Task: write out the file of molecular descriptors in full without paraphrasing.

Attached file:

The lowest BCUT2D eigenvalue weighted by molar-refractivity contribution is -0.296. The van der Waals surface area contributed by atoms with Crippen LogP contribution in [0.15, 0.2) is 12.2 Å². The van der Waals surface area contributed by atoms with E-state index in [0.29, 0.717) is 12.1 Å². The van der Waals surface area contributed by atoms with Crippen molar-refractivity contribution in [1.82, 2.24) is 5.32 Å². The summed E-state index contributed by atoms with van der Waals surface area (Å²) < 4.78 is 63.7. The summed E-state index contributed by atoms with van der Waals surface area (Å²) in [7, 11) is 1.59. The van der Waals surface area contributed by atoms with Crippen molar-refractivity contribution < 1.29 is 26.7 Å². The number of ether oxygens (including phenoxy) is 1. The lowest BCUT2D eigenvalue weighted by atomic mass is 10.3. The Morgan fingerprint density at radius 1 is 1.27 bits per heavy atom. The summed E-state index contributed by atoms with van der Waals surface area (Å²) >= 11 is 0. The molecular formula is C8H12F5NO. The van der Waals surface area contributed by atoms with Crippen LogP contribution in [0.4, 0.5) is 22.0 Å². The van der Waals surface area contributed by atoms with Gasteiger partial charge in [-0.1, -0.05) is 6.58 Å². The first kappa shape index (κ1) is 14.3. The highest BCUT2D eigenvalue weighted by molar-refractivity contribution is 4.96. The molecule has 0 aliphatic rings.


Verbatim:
The lowest BCUT2D eigenvalue weighted by molar-refractivity contribution is -0.296. The van der Waals surface area contributed by atoms with Crippen LogP contribution in [0.15, 0.2) is 12.2 Å². The van der Waals surface area contributed by atoms with E-state index in [0.29, 0.717) is 12.1 Å². The van der Waals surface area contributed by atoms with Crippen molar-refractivity contribution in [1.82, 2.24) is 5.32 Å². The summed E-state index contributed by atoms with van der Waals surface area (Å²) < 4.78 is 63.7. The summed E-state index contributed by atoms with van der Waals surface area (Å²) in [7, 11) is 1.59. The van der Waals surface area contributed by atoms with Crippen molar-refractivity contribution < 1.29 is 26.7 Å². The number of ether oxygens (including phenoxy) is 1. The lowest BCUT2D eigenvalue weighted by atomic mass is 10.3. The Morgan fingerprint density at radius 1 is 1.27 bits per heavy atom. The summed E-state index contributed by atoms with van der Waals surface area (Å²) >= 11 is 0. The molecular formula is C8H12F5NO. The van der Waals surface area contributed by atoms with Crippen LogP contribution in [0.4, 0.5) is 22.0 Å². The van der Waals surface area contributed by atoms with Gasteiger partial charge in [-0.1, -0.05) is 6.58 Å². The first kappa shape index (κ1) is 14.3. The highest BCUT2D eigenvalue weighted by molar-refractivity contribution is 4.96. The molecule has 0 aliphatic rings.